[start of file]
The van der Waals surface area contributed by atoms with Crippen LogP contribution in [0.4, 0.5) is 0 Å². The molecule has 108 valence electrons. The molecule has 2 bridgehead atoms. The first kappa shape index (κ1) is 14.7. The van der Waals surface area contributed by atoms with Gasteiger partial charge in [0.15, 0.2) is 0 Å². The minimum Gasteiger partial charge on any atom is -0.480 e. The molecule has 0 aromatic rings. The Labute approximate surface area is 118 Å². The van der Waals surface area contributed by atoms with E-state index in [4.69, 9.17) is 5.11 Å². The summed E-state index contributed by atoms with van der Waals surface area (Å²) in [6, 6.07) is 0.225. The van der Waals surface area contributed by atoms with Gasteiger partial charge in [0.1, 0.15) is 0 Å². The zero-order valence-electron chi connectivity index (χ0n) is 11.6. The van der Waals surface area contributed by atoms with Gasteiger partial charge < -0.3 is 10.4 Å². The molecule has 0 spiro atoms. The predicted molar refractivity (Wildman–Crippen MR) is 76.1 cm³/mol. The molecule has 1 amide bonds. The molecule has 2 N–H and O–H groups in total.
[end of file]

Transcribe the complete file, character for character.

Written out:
The van der Waals surface area contributed by atoms with Crippen LogP contribution in [0.4, 0.5) is 0 Å². The molecule has 108 valence electrons. The molecule has 2 bridgehead atoms. The first kappa shape index (κ1) is 14.7. The van der Waals surface area contributed by atoms with Gasteiger partial charge in [0.15, 0.2) is 0 Å². The minimum Gasteiger partial charge on any atom is -0.480 e. The molecule has 0 aromatic rings. The Labute approximate surface area is 118 Å². The van der Waals surface area contributed by atoms with E-state index in [4.69, 9.17) is 5.11 Å². The summed E-state index contributed by atoms with van der Waals surface area (Å²) in [6, 6.07) is 0.225. The van der Waals surface area contributed by atoms with Gasteiger partial charge in [0.1, 0.15) is 0 Å². The zero-order valence-electron chi connectivity index (χ0n) is 11.6. The van der Waals surface area contributed by atoms with Gasteiger partial charge < -0.3 is 10.4 Å². The molecule has 0 spiro atoms. The predicted molar refractivity (Wildman–Crippen MR) is 76.1 cm³/mol. The molecule has 1 amide bonds. The molecule has 2 N–H and O–H groups in total.